# Horsehoe Bats, Insects, Speed and the Doppler Effect

• TFM
In summary, horseshoe bats use a unique method of hunting by emitting sounds from their nostrils and using the "horseshoe" shape to focus the sound in a beam. They listen to the frequency of the sound reflected from their prey to determine the prey's speed. By using the Doppler effect equations and given values of frequencies and speeds, the speed of the insect can be calculated. In this conversation, the speed of the insect is found to be 0.63 m/s.
TFM
[SOLVED] Horsehoe Bats, Insects, Speed... and the Doppler Effect

## Homework Statement

Horseshoe bats (genus Rhinolophus) emit sounds from their nostrils, then listen to the frequency of the sound reflected from their prey to determine the prey's speed. (The "horseshoe" that gives the bat its name is a depression around the nostrils that acts like a focusing mirror, so that the bat emits sound in a narrow beam like a flashlight.) A Rhinolophus flying at speed $$v_b_a_t$$ emits sound of frequency $$f_b_a_t$$ ; the sound it hears reflected from an insect flying toward it has a higher frequency $$f_r_e_f_c$$ .

If the bat emits a sound at a frequency of 80.8 kHz and hears it reflected at a frequency of 83.1 kHz while traveling at a speed of 4.2 m/s, calculate the speed of the insect.
Use 344 m/s for the speed of sound in air. Express your answer using two significant figures.

## Homework Equations

Doppler Shift Equations:

$$f_I = (\frac{v + v_I}{v + v_b_a_t})f_b_a_t$$

$$f_r_e_f = (\frac{v + v_b_a_t}{v + v_I})f_I$$

## The Attempt at a Solution

the answer I got by using these two equations was 10.45, got via:

firstly, I inserted the values into the top equation, to get $$f_I$$ in terms of $$v_I$$ :

$$f_I = (\frac{v + v_I}{v + v_b_a_t})f_b_a_t$$

$$f_I = (\frac{344 + v_I}{344 + (-4.2)})80.8$$

$$f_I = (\frac{344 + v_I}{339.8})80.8$$

$$f_I = (\frac{344}{339.8} + \frac{v_I}{339.8})80.8$$

$$f_I = (81.7987 + \frac{80.8v_I}{339.8})$$

$$f_I = (81.7987 + 0.2672v_I)$$

I then rearranged the second equation:

$$f_r_e_f = (\frac{v + v_b_a_t}{v + v_I})f_I$$

$$83.1 = (\frac{344 + 4.2}{344 + v_I})f_I$$

$$83.1 = (\frac{348.2}{344 + v_I})f_I$$

$$83.1*(344 + v_I) = 348.2f_I$$

$$28586.4 + 83.1v_I) = 348.2f_I$$

Now inserting $$f_I$$:

$$28586.4 + 83.1v_I) = 348.2((81.7987 + 0.2672v_I))$$

$$28586.4 + 83.1v_I) = ((28482.31 + 93.045v_I))$$

$$104.0909 = 9.94v_I$$

Giving the Insects speed as 10.46

Any ideas where I have gone wrong?

TFM

Last edited:
Any ideas where I may have gone wrong?

TFM

It would help a lot if you would tell what each parameter means. I assume that "v" is the speed of sound. You appear to have two equations:
$$f_I= \frac{v+ v_i}{v- v_{bat}}f_{bat}$$
and
$$f_{ref}= \frac{v+ v_{bat}}{v+ v_I}f_I$$
If you just go ahead replace $f_I$ in the second equation by the first you get
$$f_{ref}=\frac{v+ v_{bat}}{v- v{bat}}f_{bat}$$
which has NO dependence on $v_I$!

Perhaps both $v_{bat}$ and $v_I$ should be positive in one equation and negative in the other.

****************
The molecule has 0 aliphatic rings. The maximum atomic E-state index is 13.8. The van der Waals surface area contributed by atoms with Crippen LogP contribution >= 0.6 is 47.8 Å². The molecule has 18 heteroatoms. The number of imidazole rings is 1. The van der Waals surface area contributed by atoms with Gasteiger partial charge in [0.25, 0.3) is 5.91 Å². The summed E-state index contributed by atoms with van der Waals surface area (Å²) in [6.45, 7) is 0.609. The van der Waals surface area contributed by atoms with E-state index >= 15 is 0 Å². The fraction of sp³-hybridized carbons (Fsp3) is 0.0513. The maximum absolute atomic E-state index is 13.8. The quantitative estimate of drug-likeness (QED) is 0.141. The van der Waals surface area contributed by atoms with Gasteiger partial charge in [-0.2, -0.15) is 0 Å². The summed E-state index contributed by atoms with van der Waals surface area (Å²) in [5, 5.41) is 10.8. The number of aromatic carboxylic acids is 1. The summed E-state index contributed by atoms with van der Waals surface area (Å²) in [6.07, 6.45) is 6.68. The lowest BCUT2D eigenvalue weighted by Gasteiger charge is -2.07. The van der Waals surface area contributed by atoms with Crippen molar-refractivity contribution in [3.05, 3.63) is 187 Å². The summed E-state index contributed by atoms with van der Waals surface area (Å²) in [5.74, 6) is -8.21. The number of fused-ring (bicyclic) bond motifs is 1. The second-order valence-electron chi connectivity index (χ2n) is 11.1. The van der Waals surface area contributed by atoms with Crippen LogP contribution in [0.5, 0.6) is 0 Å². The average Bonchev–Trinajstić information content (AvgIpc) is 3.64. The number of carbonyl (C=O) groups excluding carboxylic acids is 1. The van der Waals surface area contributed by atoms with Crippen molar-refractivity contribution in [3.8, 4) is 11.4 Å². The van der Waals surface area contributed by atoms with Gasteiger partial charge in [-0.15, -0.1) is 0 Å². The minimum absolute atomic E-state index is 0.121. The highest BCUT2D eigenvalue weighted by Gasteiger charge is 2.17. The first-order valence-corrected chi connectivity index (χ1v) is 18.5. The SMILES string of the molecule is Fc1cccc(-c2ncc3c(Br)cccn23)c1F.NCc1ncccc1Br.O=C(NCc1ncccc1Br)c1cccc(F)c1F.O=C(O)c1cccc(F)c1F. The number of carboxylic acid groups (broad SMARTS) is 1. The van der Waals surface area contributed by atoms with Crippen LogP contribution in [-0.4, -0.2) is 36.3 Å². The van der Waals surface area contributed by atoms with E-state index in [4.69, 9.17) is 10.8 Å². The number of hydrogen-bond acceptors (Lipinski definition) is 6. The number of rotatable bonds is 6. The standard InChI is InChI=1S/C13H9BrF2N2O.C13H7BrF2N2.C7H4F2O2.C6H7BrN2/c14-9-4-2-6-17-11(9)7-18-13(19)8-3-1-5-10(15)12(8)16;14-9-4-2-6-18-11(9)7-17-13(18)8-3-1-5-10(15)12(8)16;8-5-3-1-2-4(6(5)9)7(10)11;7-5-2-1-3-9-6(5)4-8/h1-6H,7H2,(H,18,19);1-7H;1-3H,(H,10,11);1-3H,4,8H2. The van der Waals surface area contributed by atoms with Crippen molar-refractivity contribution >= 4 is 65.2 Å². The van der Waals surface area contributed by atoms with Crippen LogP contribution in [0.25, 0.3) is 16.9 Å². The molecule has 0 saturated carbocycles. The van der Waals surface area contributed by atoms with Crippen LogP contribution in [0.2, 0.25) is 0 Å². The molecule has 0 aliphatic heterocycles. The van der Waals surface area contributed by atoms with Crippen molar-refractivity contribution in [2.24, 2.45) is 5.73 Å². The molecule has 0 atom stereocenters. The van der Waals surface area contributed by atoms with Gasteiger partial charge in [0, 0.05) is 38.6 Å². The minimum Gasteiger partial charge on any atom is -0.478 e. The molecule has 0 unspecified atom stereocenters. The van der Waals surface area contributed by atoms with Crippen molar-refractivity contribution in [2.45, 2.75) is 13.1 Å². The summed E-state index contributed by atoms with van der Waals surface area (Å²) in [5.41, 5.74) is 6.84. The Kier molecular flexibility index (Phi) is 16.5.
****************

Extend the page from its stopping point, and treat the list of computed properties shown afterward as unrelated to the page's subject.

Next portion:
Sorry, that is rather sill of me.

$$v$$ speed of sound
$$v_I$$ Speed of Insect
$$v_b_a_t$$ speed of bat
$$f_b_a_t$$ frequency emitted by bat
$$f_I$$ frequency heard by Insect
$$f_r_e_f$$ frequency reflect back and heard by bat

as fir the speed, in the book, it has a car and a wall, and the speed of the car for the emitted wave is negative, the speed when the wave is headed back is positive. the speed of the wall is zero, so I just took the insect speed parts from the relevant equations for moving source/moving listener.

Does this help?

TFM

I never realized that the latex had taken over the actual question. The question is:

If the bat emits a sound at a frequency of 80.8 kHz and hears it reflected at a frequency of 83.1 kHz while traveling at a speed of 4.2 m/s, calculate the speed of the insect.
Use 344 m/s for the speed of sound in air. Express your answer using two significant figures.

TFM

Using:

$$f_I = (\frac{v+v_I}{v-v_b_a_t})f_b_a_t$$

and

(This should be f reflected = ...) => $$f_r_e_f = (\frac{v+v_b_a_t}{v-v_I})f_I$$

and rearranging similarly to what I did in the first post, I now get a small answer of:
0.6274 (?)

Does this look right?

TFM

It is the right answer. The book gives another equation, whch returns the same value, and it is correct!

Thanks HallsofIvy,

TFM

Last edited:

## 1. What are horseshoe bats?

Horseshoe bats, also known as Rhinolophidae, are a family of bats that are characterized by their horseshoe-shaped nose and large ears. They are found in Asia, Europe, Africa, and Australia and are known for their echolocation abilities.

## 2. How do horseshoe bats use echolocation to hunt insects?

Horseshoe bats emit high-frequency sounds and then listen for the echoes that bounce off of objects, including insects. They use this information to locate and capture their prey with precision.

## 3. What role do insects play in the diet of horseshoe bats?

Insects make up the majority of the diet of horseshoe bats. These bats are especially fond of moths, beetles, and other flying insects that they can catch using their echolocation abilities.

## 4. How fast can horseshoe bats fly?

Horseshoe bats are relatively slow flyers, with an average speed of 10-20 miles per hour. However, they are incredibly agile and can make quick turns and maneuvers while hunting for insects.

## 5. What is the Doppler Effect and how does it relate to horseshoe bats and their echolocation abilities?

The Doppler Effect is a phenomenon where the frequency of sound or light waves appears to change when the source of the waves is moving relative to the observer. This is important for horseshoe bats because they use this effect to determine the distance and speed of their insect prey based on the changes in frequency of their echolocation calls.

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